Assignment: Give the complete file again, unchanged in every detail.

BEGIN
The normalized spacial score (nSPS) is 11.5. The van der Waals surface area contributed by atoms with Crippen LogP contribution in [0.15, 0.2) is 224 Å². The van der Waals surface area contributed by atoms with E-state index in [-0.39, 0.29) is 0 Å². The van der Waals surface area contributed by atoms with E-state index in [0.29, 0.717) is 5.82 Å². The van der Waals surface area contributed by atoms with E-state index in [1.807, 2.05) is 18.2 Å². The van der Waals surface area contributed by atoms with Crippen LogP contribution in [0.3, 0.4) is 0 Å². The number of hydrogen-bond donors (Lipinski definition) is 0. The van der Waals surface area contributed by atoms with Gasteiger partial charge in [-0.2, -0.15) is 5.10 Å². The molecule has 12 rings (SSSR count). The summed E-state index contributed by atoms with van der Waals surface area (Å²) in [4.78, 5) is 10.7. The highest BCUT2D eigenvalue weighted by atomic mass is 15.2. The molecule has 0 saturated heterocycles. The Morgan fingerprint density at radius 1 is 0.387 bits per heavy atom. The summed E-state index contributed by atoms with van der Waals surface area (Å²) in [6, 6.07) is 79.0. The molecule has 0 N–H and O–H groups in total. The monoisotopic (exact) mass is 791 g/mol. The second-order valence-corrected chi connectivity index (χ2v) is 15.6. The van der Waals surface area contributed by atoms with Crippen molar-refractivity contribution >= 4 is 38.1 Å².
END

The normalized spacial score (nSPS) is 11.5. The van der Waals surface area contributed by atoms with Crippen LogP contribution in [0.15, 0.2) is 224 Å². The van der Waals surface area contributed by atoms with E-state index in [-0.39, 0.29) is 0 Å². The van der Waals surface area contributed by atoms with E-state index in [0.29, 0.717) is 5.82 Å². The van der Waals surface area contributed by atoms with E-state index in [1.807, 2.05) is 18.2 Å². The van der Waals surface area contributed by atoms with Crippen LogP contribution in [0.3, 0.4) is 0 Å². The number of hydrogen-bond donors (Lipinski definition) is 0. The van der Waals surface area contributed by atoms with Gasteiger partial charge in [-0.2, -0.15) is 5.10 Å². The molecule has 12 rings (SSSR count). The summed E-state index contributed by atoms with van der Waals surface area (Å²) in [4.78, 5) is 10.7. The highest BCUT2D eigenvalue weighted by atomic mass is 15.2. The molecule has 0 saturated heterocycles. The Morgan fingerprint density at radius 1 is 0.387 bits per heavy atom. The summed E-state index contributed by atoms with van der Waals surface area (Å²) in [6, 6.07) is 79.0. The molecule has 0 N–H and O–H groups in total. The monoisotopic (exact) mass is 791 g/mol. The second-order valence-corrected chi connectivity index (χ2v) is 15.6. The van der Waals surface area contributed by atoms with Crippen molar-refractivity contribution >= 4 is 38.1 Å².